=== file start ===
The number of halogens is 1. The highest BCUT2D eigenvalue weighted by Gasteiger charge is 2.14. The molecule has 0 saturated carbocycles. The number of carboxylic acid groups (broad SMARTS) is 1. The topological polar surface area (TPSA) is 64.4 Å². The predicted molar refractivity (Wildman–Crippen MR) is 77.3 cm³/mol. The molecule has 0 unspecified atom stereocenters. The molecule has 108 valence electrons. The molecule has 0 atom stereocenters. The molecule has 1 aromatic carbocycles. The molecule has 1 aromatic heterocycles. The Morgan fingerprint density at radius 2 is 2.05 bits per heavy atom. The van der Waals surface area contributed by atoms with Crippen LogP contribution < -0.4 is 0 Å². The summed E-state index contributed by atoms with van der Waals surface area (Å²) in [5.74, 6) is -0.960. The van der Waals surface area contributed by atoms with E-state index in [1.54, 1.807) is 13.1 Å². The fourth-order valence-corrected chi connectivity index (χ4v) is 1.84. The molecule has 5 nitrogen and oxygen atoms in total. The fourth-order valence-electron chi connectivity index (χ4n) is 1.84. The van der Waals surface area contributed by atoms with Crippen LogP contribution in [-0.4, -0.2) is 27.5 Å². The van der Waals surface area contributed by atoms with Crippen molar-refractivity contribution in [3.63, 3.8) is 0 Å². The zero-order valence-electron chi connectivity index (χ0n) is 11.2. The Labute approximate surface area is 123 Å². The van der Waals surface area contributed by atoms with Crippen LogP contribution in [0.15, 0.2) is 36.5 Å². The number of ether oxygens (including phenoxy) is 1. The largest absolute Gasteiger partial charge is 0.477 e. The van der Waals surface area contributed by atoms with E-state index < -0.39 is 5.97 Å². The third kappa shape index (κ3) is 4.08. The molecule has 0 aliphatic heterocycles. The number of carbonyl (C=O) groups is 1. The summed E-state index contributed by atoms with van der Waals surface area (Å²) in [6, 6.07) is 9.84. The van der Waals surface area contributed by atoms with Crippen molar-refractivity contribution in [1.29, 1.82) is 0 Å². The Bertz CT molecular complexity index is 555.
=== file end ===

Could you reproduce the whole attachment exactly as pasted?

The number of halogens is 1. The highest BCUT2D eigenvalue weighted by Gasteiger charge is 2.14. The molecule has 0 saturated carbocycles. The number of carboxylic acid groups (broad SMARTS) is 1. The topological polar surface area (TPSA) is 64.4 Å². The predicted molar refractivity (Wildman–Crippen MR) is 77.3 cm³/mol. The molecule has 0 unspecified atom stereocenters. The molecule has 108 valence electrons. The molecule has 0 atom stereocenters. The molecule has 1 aromatic carbocycles. The molecule has 1 aromatic heterocycles. The Morgan fingerprint density at radius 2 is 2.05 bits per heavy atom. The van der Waals surface area contributed by atoms with Crippen LogP contribution < -0.4 is 0 Å². The summed E-state index contributed by atoms with van der Waals surface area (Å²) in [5.74, 6) is -0.960. The van der Waals surface area contributed by atoms with E-state index in [1.54, 1.807) is 13.1 Å². The fourth-order valence-corrected chi connectivity index (χ4v) is 1.84. The molecule has 5 nitrogen and oxygen atoms in total. The fourth-order valence-electron chi connectivity index (χ4n) is 1.84. The van der Waals surface area contributed by atoms with Crippen LogP contribution in [-0.4, -0.2) is 27.5 Å². The van der Waals surface area contributed by atoms with Crippen molar-refractivity contribution in [3.63, 3.8) is 0 Å². The zero-order valence-electron chi connectivity index (χ0n) is 11.2. The Labute approximate surface area is 123 Å². The van der Waals surface area contributed by atoms with Crippen LogP contribution in [0.15, 0.2) is 36.5 Å². The number of ether oxygens (including phenoxy) is 1. The largest absolute Gasteiger partial charge is 0.477 e. The van der Waals surface area contributed by atoms with E-state index < -0.39 is 5.97 Å². The third kappa shape index (κ3) is 4.08. The molecule has 0 aliphatic heterocycles. The number of carbonyl (C=O) groups is 1. The summed E-state index contributed by atoms with van der Waals surface area (Å²) in [6, 6.07) is 9.84. The van der Waals surface area contributed by atoms with Crippen molar-refractivity contribution in [1.29, 1.82) is 0 Å². The Bertz CT molecular complexity index is 555.